Cappers Farmer Blogs > Return to Our Roots

Pizza Time

Tags: Pizza Sauce, Pizza, Homemade Sauce, Tomatoes, Sheila Julson,

Sheila JulsonI love pizza. Who doesn’t? There are plenty of outstanding locally owned pizzerias in my neighborhood, and a select few frozen pizzas are of decent quality, but I like to make my own from scratch, crust and all. I think the best part of pizza is the sauce, especially when it’s made from tomatoes harvested right from the garden. Due to a partially shady yard, our tomatoes take longer to ripen, so we're still picking.

Those of you who have followed my blog from the beginning may recall one of my first posts about overcoming my fear of canning. I’ve again canned salsa, sauce and pickles this year, with apple pie filling coming next. But I still preserve summer goodies via freezer, as well. With the gift of a new chest freezer on the way, I’m making lots of homemade pizza sauce to freeze and use over the winter months.

A fine pizza sauce recipe was provided in the bi-weekly sales flyer from a local natural foods co-op. I started with this recipe as a base and made it my own according to preference (I’m a basil and garlic nut). Since I’m just throwing it into the freezer and not preserving it through canning, I can alter the recipe without having to worry about upsetting the pH balance that may deem it unsafe for water bath canning.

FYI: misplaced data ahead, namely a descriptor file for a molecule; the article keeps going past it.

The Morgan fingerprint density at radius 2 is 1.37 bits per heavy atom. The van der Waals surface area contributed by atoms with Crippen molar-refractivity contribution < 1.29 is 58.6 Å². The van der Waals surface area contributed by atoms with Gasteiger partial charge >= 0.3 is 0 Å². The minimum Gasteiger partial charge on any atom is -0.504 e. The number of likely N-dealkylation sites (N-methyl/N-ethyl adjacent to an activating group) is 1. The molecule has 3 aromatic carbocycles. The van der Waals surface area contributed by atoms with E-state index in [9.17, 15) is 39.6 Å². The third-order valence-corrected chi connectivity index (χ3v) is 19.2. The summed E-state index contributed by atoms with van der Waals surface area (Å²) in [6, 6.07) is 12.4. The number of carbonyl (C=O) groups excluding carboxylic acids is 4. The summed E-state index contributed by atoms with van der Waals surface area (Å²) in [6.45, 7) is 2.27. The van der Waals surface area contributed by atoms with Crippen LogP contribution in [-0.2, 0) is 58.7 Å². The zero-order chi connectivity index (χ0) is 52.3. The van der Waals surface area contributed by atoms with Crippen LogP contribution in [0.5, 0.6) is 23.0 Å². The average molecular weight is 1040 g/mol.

Ball makes handy freezer-safe jars for freezer preserving. They work great for my homemade pizza sauce. 

I’ve found that there is a debate among homemade tomato sauce makers when it comes to whether or not to leave the skin on. Traditionalists often insist the skins must be removed from tomatoes. I tried to stay true to custom, but I ended up making absolute messes with food mills and squeezie-type strainers in attempt to remove seeds and skin from boiled down tomatoes. My other methods of mashing tomato pulp through a strainer with a potato masher, or pre-peeling warmed tomatoes, only to have them slip from my hands like a bar of wet soap, were also ineffective.

So, skin it is! I just half the tomatoes and scoop out the seeds prior to boiling the sauce. When my sauce is finished, a quick pulse through the food processor takes care of any of those rolled stick-like tomato skin pieces.

So, here is the pizza sauce recipe that I use. It’s a combination of a couple of different recipes. I like my sauce with a bit of a kick, but you can adjust the seasonings according to taste:

  • 1 tablespoon olive oil
  • 4 garlic cloves, minced
  • About 3 pounds fresh tomatoes, seeded and chopped (Roma or beefsteak works well)
  • Pinch of sugar
  • 1/2 teaspoon red pepper flakes
  • 1/2 teaspoon sea salt
  • 1/2 teaspoon black pepper
  • 1/2 teaspoon onion powder
  • 1 teaspoon fresh basil, chopped
  • 1 tablespoon fresh oregano, chopped

In a saucepan, warm olive oil over low heat. Add minced garlic cloves and sauté for a minute or two. Increase the heat to medium, and add the tomatoes, sugar, red pepper flakes, salt, black pepper and onion powder. Simmer over medium heat, stirring occasionally until boiling. Reduce heat to low and continue simmering for about 60 minutes.

Some recipes recommend simmering  longer, but I’m satisfied once the tomatoes are soft, the spices are cooked in, and the liquid from the tomatoes is reduced.

Stir in the fresh oregano and basil, and then let the sauce cool until it’s safe to handle. Pour the sauce into a blender or food processor, working in batches if necessary, and pulse to desired consistency (I prefer the sauce a little chunky and pasty). Pour it into freezer-safe containers and freeze until use.

Now to make the pizza!

Spicy and chunky pizza sauce made from fresh garden tomatoes.